Two Top Executives Resign from General Motor’s Autonomous Car Unit
The turmoil within General Motors’ (GM.N) Cruise, the company’s self-driving car unit, continues as the co-founder and chief product officer, Daniel Kan, announced his resignation on Monday, just a day after Cruise CEO Kyle Vogt quit.
Kan’s resignation was disclosed in a Slack message seen by Reuters, with no additional details provided by the company or Kan himself. However, in his message to employees, Kan expressed optimism about Cruise’s future, noting that the company had been serving 10,000 rides per week and expressing confidence that it would achieve that milestone again soon.
The new exit comes amid a turbulent period for Cruise, which is currently undergoing a safety review of its U.S. fleet, leading to Vogt’s resignation on Sunday. In a live-streamed meeting on Monday, GM executives, including CEO Mary Barra, did little to alleviate employees’ concerns. According to sources, the company did not address numerous questions surrounding Cruise’s future or a controversial plan to halt a share resale program.
Vogt’s resignation followed increased scrutiny of Cruise’s leadership by GM and its board, following an October accident involving one of Cruise’s self-driving taxis dragging a pedestrian. As a result, Cruise pulled all its vehicles from testing in the United States to conduct a safety review.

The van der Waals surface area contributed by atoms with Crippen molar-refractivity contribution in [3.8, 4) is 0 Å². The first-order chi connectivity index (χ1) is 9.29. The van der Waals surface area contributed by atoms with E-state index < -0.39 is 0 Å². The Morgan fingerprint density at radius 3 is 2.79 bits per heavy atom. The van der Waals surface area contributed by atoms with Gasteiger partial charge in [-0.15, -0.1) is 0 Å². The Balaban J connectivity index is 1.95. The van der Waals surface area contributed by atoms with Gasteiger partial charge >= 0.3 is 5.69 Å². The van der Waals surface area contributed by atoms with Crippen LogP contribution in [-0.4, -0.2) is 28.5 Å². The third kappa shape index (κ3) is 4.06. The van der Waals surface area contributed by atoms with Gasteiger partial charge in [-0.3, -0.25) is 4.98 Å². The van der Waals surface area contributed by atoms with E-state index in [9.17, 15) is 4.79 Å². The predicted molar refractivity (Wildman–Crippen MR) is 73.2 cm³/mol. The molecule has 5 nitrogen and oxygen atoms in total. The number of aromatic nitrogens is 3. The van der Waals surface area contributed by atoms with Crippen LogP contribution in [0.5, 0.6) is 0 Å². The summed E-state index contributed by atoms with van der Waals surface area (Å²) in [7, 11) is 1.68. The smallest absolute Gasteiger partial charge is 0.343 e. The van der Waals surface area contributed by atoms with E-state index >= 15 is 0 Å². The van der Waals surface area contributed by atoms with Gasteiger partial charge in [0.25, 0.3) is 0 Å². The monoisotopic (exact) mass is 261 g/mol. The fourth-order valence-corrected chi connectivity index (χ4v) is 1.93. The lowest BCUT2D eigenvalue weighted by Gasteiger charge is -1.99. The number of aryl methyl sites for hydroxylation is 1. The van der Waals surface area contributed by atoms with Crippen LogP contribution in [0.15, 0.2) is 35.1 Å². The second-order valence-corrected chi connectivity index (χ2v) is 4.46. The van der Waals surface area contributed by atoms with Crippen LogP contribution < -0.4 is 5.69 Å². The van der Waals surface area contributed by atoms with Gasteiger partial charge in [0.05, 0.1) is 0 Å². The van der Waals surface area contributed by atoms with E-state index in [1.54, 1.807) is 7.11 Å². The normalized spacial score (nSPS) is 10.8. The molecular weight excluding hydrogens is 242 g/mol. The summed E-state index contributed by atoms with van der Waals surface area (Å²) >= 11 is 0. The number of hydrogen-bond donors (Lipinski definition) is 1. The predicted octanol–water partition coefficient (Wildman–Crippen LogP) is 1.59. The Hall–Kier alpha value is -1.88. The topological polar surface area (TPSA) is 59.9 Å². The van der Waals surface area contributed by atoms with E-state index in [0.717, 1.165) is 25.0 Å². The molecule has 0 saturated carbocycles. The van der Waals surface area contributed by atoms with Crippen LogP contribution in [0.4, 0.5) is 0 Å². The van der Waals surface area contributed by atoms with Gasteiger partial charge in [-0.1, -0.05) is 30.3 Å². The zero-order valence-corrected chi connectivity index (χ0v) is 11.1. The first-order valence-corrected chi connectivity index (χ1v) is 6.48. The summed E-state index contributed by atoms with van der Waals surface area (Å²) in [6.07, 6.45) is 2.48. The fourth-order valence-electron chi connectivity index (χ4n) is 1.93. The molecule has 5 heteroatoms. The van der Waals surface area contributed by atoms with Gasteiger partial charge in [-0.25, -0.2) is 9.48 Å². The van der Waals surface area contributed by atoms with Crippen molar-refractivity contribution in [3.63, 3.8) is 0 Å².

The company’s woes come at a time when public trust and cooperation of regulators are crucial for the self-driving car industry. Cruise had recently announced ambitious plans to expand to more cities and offer fully autonomous taxi rides, but these plans may now face setbacks following the leadership changes and safety review.
GM has shuffled leadership at Cruise, appointing general counsel Craig Glidden as a chief administrative officer, bringing in a third-party safety officer, and naming co-presidents.
With the autonomous vehicle regulation still in its early stages and largely overseen state by state, U.S. Transportation Secretary Pete Buttigieg stated on Monday that the federal government would use existing regulatory powers to ensure the safe deployment of Cruise and other autonomous vehicles.
In a resignation email, Vogt apologized to staff for the company’s ongoing struggles and took responsibility for the situation. “There are no excuses, and there is no sugar coating what has happened,” he wrote.
The departure of two prominent executives in quick succession raises questions about the future of Cruise and the broader self-driving car industry, as concerns mount over safety and regulatory hurdles.
Greg Bensinger Reporting from San Francisco.